A company's employee retention rate measures the percentage of employees who stay with the organization for a set period, usually a year. Here is a formula used to calculate the retention rate:

(# of separations during the measurement period / average # of employees during the measurement period) x 10

Most companies calculate retention rates annually, but you can measure the rate in small periods to get faster results. The higher the retention rate, the better. If it's 80%, that means only 20% of employees leave the business during a given period. Keep in mind that the retention rate will vary from one industry to the next. [Read related article: Build a Culture That Increases Employee Retention.]

Key takeaway: Employee retention is the process of keeping your employees, and a company's employee retention rate is the rate, measured as a percentage, at which workers stay with your organization.

Four ways to retain employees

Employee retention is very important for small businesses, because it's very costly and time-consuming to replace staff members, and it can hurt the remaining employees' productivity when people leave the company and the positions remain unfilled.

"The cost of recruiting people is steep in addition to the opportunity cost as a key position remain opens," Rhiannon Staples, chief marketing officer at Hibob, told Business News Daily. "That team is not performing optimally."

There are several effective strategies for keeping employees, and most of them are free or inexpensive. Here are four ways to improve employee retention:

Keep employees engaged.

One of the worst things for employee morale and productivity is boredom. If an employee has a mundane job and no opportunities for excitement, they'll become dissatisfied and more likely to leave the company.

"The key tenant of retention is making sure you have highly engaged employees day in and day out," said Traci Fiatte, CEO of professional and commercial staffing at Randstad US. "Many organizations have very quick and easy weekly, biweekly or monthly employee surveys to gauge how employees are feeling."

These questionnaires can be short and quick to complete; the idea is to spot any issues and respond to them before they lead to engagement problems.

Give them clear growth opportunities.

To keep employees over the long haul, companies have to provide opportunities for them to grow. Employers also need to make sure they're getting the word out about these opportunities. It's important for employees to understand how they'll grow, even in tumultuous times, Staples said.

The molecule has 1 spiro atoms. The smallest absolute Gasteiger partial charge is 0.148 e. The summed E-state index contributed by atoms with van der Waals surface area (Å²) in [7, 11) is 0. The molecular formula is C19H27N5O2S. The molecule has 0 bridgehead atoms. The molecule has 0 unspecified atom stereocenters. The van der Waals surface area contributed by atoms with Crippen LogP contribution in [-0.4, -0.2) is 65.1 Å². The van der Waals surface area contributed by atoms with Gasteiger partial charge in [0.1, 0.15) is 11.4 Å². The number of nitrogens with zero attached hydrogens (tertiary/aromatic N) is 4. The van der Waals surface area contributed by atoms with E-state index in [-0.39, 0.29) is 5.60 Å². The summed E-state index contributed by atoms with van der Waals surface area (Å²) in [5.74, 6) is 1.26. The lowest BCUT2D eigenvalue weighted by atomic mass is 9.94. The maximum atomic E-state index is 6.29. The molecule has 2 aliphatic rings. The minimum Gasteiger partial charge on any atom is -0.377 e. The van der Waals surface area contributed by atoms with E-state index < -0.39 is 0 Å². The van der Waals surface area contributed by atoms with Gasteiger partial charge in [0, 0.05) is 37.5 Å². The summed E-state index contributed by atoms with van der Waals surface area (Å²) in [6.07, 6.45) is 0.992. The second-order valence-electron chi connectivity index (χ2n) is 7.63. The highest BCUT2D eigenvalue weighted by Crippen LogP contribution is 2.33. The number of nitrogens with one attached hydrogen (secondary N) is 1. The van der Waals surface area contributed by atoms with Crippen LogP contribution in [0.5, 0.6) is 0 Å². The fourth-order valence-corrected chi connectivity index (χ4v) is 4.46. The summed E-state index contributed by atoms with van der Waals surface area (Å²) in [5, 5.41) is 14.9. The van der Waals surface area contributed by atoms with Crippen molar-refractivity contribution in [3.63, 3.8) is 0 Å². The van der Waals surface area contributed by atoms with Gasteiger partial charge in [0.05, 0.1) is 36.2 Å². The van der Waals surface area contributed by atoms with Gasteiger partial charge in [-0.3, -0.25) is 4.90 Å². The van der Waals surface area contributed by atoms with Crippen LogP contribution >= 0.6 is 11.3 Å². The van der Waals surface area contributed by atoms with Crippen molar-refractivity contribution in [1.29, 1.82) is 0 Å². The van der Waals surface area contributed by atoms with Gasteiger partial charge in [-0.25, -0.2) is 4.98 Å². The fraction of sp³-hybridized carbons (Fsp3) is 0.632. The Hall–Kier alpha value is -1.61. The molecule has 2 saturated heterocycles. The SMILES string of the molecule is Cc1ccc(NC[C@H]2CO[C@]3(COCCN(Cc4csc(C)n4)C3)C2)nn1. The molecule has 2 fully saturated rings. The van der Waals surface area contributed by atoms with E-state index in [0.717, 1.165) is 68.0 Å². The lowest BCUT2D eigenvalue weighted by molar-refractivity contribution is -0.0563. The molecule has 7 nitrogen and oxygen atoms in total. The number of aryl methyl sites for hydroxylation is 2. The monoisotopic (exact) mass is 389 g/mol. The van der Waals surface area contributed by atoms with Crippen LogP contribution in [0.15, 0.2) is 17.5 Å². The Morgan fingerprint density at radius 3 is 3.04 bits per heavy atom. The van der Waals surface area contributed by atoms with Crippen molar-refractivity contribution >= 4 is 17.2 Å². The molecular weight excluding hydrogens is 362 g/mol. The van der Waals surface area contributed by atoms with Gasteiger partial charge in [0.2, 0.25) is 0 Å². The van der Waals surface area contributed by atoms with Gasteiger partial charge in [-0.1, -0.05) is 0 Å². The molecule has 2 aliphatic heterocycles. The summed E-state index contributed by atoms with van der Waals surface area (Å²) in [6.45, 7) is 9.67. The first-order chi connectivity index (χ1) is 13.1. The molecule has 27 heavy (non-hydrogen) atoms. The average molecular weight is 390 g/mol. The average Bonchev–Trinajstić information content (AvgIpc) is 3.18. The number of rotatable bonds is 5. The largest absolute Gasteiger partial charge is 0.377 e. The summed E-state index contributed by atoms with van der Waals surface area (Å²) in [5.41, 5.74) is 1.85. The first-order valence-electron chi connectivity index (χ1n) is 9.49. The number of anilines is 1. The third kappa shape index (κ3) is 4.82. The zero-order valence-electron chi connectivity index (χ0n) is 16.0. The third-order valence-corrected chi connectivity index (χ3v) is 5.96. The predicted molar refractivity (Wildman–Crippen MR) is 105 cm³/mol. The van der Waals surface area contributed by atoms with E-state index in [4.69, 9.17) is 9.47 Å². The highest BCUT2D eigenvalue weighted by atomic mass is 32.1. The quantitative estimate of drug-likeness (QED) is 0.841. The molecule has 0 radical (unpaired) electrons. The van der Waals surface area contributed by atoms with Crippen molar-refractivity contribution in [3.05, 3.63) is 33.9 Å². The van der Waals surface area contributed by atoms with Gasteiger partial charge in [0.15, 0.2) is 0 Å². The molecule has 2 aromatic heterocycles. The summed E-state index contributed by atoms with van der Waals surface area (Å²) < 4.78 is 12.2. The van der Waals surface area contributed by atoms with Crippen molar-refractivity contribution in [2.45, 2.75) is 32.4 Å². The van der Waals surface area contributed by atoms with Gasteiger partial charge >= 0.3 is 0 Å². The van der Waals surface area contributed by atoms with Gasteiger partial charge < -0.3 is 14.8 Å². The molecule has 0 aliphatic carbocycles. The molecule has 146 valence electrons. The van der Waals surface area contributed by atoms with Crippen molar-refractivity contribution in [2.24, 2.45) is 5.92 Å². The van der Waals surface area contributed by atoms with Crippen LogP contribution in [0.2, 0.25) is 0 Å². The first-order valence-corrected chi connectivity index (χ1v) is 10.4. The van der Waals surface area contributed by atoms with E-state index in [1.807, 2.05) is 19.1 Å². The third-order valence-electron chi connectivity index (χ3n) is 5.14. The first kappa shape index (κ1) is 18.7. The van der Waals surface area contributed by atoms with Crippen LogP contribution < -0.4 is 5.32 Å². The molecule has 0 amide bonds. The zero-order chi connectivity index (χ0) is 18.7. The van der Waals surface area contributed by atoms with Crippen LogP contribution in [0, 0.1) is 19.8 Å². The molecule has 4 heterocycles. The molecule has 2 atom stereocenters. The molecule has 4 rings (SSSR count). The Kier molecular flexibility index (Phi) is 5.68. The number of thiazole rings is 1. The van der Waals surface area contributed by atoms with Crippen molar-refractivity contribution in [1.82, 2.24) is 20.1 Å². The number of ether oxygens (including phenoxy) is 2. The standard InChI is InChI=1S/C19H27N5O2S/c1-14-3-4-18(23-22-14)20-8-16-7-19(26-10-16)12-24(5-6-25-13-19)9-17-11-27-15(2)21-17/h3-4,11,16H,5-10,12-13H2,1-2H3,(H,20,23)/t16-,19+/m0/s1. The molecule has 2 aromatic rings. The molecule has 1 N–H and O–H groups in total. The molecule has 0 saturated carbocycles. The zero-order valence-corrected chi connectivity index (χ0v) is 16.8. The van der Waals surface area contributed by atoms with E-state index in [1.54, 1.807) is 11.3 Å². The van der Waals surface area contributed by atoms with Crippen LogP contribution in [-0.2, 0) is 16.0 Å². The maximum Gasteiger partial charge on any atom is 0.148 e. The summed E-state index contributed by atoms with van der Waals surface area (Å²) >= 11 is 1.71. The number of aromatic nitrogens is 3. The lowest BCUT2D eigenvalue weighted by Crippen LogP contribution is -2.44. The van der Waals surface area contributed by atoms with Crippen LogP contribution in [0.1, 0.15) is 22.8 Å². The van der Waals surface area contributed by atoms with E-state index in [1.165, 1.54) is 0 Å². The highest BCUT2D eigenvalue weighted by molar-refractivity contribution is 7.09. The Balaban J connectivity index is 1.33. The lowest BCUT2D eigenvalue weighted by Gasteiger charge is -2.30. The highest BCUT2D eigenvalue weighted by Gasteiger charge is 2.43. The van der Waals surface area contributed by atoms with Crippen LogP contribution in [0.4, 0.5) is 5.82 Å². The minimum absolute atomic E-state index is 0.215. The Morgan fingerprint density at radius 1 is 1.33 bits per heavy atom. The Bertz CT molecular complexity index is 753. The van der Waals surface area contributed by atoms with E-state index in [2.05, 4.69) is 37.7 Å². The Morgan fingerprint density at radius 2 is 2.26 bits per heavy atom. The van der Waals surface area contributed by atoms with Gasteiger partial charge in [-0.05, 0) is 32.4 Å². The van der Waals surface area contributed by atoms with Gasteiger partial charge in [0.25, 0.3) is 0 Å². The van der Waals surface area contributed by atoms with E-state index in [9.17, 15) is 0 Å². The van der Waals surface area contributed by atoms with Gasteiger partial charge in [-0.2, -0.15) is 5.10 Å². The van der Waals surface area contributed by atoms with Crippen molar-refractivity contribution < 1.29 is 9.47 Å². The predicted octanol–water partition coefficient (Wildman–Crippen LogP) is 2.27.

"You have to create new opportunities within the workplace to utilize employees' other strengths," said Angela Simpson, an HR knowledge advisor at the Society for Human Resource Management. "You have to make it interesting, so they aren't looking elsewhere for development and growth opportunities."

Make them feel valued.

A company is only good as its employees – and that means everyone in the organization, not just those in the C-suite. Showing employees they matter boosts morale and gives them purpose.

"You have to make sure everyone in the organization, no matter the job, understands how important their job is to the total," Fiatte said.

If employees know the business can't function without them, they'll feel a lot better about coming to work every day, Fiatte said. It's about connecting the person's job to the value it brings the organization," she said.

A free and easy way to help employees feel valued is to say thank you. As simple as it sounds, it's not a given at many companies. "To me, that is the missing link," Fiatte said. "You can never say thank you enough."

Offer lifestyle-enhancement benefits.

Providing "lifestyle-enhancement benefits" can be a powerful way to recruit and keep employees, said Moses Balian, HR consulting manager at Justworks. "There are a lot of increasingly popular fringe benefits that have to deal with lifestyle," Balian said. "Fitness, mental health and enhanced medical" are the big ones.

Balian said offering employees access to a gym membership, digital fitness classes, mental health apps, employee assistance programs and flexible work schedules can go a long way in keeping workers happy and loyal.